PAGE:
Digging with DNA
Genetic information provides treasure trove for genealogy researchers
DNA testing has become one of the most important tools for genealogy research. By using traditional genealogical research methods, a genealogist can determine how a person is related to the hundreds of previously unknown cousins who show up among his or her DNA matches.
Genetic testing for health reasons also is becoming more common. Researchers use DNA testing to zero in on the best form and dosages of medication to use on individual patients.
23andMe, among the commercial DNA testing companies, was “the first and only genetic service available directly to consumers that includes reports that meet FDA requirements for clinical and scientific validity, as well as user comprehension,” a company spokesman says in an email. “We analyze, compile and distill the information extracted from roughly 650,000 points in your genome into reports you can access online.”
But consumers should know there is a important caveat to testing for this type of information, says Mary Eberle, a professional genetic genealogist in Madison, Wisconsin, who previously worked with DNA testing as scientist.
For example, the company’s test for BRCA, the gene determined to cause breast cancer, “tests only three of the 1,000 markers that would indicate if a person could develop the cancer,” Eberle says.
Additionally, those markers are found primarily in people with Ashkenazi Jewish ancestry and aren’t the most common markers for the disease found in the general population, she explains.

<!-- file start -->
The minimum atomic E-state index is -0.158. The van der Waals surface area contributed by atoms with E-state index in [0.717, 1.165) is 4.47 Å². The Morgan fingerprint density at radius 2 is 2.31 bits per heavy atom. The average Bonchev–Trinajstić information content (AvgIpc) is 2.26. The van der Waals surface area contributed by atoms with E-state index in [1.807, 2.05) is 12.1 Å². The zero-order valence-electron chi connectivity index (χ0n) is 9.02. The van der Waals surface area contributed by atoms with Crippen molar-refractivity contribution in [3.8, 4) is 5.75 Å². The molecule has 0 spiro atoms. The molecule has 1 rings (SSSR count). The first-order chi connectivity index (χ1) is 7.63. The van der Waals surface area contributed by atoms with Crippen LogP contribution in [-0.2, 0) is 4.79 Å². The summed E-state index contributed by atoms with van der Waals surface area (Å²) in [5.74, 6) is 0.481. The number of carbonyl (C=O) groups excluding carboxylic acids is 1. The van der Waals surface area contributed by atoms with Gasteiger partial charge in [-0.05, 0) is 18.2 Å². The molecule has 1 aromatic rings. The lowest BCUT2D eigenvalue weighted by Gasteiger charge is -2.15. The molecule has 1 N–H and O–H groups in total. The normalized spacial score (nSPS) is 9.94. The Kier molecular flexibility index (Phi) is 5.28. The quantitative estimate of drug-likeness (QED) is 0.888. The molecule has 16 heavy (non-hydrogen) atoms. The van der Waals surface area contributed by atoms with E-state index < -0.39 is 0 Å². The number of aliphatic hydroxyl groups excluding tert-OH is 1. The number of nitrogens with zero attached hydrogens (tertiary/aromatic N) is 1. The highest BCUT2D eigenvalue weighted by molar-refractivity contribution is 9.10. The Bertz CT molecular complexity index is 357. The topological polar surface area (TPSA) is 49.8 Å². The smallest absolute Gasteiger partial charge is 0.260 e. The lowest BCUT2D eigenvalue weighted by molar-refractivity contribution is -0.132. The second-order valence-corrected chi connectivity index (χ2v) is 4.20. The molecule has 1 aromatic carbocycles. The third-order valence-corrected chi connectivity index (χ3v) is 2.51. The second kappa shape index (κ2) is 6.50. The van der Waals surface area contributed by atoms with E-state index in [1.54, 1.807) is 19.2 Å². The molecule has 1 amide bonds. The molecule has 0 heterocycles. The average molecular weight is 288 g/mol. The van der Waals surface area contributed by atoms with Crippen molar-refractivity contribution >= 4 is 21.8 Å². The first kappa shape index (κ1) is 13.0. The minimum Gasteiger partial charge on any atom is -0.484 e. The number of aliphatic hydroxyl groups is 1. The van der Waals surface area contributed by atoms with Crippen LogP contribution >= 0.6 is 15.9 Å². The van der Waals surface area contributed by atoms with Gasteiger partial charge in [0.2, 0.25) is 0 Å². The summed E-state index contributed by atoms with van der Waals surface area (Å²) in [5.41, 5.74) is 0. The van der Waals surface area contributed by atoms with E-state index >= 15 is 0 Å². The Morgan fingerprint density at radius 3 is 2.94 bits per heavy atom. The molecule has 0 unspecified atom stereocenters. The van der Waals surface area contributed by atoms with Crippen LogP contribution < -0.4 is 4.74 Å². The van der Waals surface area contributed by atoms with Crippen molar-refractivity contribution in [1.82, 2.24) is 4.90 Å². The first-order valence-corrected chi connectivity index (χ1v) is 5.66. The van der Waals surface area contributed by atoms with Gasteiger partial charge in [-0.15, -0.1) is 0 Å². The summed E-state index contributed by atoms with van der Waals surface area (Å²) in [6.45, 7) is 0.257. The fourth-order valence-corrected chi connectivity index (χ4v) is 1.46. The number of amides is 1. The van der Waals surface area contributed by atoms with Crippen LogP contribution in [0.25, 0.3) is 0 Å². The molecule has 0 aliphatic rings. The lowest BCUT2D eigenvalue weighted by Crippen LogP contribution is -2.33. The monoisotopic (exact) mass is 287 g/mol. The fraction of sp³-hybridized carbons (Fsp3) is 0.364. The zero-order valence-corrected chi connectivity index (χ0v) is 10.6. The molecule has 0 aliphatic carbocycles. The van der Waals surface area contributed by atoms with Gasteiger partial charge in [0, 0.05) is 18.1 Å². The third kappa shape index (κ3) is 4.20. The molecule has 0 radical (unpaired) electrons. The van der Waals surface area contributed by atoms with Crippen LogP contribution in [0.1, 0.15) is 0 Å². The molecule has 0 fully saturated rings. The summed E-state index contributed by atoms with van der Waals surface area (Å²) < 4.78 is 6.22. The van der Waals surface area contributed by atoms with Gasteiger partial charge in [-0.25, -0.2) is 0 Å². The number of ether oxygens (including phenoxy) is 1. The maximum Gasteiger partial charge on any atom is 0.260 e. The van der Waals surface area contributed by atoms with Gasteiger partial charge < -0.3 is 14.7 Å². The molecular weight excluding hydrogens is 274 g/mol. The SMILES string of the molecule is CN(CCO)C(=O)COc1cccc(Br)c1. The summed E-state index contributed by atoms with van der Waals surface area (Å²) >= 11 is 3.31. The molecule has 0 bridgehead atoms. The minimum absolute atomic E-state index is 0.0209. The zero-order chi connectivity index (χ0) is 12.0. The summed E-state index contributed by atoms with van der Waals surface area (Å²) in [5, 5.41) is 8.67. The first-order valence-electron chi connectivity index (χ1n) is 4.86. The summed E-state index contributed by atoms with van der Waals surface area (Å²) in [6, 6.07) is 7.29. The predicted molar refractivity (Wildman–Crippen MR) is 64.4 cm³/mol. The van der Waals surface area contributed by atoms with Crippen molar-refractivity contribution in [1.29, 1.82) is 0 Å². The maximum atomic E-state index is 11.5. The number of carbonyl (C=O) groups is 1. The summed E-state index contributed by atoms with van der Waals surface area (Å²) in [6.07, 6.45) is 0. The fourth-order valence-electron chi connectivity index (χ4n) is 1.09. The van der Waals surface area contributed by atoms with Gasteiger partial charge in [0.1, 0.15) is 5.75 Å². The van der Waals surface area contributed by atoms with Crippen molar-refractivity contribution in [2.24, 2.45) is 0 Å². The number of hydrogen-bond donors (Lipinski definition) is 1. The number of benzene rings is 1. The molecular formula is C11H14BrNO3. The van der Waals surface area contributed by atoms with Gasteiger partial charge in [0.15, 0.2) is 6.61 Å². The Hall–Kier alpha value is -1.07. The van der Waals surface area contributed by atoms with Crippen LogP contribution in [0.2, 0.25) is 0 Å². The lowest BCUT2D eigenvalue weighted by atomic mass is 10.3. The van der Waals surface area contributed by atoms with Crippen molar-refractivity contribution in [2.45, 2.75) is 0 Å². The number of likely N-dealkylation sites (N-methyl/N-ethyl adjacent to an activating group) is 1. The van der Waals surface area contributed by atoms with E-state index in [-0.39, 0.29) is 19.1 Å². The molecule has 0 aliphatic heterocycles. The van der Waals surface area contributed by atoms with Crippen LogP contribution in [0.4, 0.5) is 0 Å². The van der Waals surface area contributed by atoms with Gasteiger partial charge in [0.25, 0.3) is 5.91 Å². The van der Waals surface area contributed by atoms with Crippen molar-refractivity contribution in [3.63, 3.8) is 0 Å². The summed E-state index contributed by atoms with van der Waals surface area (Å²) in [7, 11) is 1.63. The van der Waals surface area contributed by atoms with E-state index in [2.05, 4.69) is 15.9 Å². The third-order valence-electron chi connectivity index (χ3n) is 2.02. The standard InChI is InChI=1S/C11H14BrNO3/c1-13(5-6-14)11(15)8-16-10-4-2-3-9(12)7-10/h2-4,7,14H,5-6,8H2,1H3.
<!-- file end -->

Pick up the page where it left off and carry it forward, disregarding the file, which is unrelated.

“For some of the health conditions we report on, we do not cover all variants associated with the condition, and most conditions have many more factors involved beyond genetics,” the 23andMe spokesman responds via email. “We state this in each applicable report we provide to consumers to ensure proper comprehension of the information being provided.”
One alternative is promethease.com, where consumers can upload their “raw” DNA data from any of the major testing companies and receive a more comprehensive report on potential health issues, for a $12 fee.
According to its website, “Promethease is a literature retrieval system that builds a personal DNA report based on connecting a file of DNA genotypes to the scientific findings cited in SNPedia.com.” Promethease also strongly advises users to take their reports to their doctor or a genetic counselor to help evaluate the information they receive and to better understand its implications for their health care.
Eberle gives that advice to her own clients, as well. “Don’t do anything radical, such as have a breast removed, just because you are shown to have that genetic variant,” she says. “It’s important people go to their doctor with whatever information they get for professional medical advice.”
Even when results include a variant known to cause a specific disease, the variant does not mean the testee will develop that disease, she adds. Lifestyle, eating and exercise habits, and even the environment can play a role in whether the disease develops. And, despite healthy habits, a person with the variant may develop the disease because of other, unrelated factors, Eberle says.
Can others obtain your information?
The top DNA testing companies store data in strict confidentiality, according to the federal Genetic Information Nondiscrimination Act passed by Congress in 2008.
But keep in mind that House Bill 1313, proposed in the U.S. House of Representatives in 2017, would allow employers to offer discounted premiums to employees who enroll in voluntary wellness programs that may include health risk assessments with genetic screenings. Employees who refuse would be forced to pay higher insurance premiums than those who agree to the testing. The bill has been criticized on privacy grounds by geneticists and disability advocates.
For more information on genetic testing laws, visit: https://www.eeoc.gov/laws/types/genetic.cfm
For information about HB 1313, go to: https://www.congress.gov/bill/115th-congress/house-bill/1313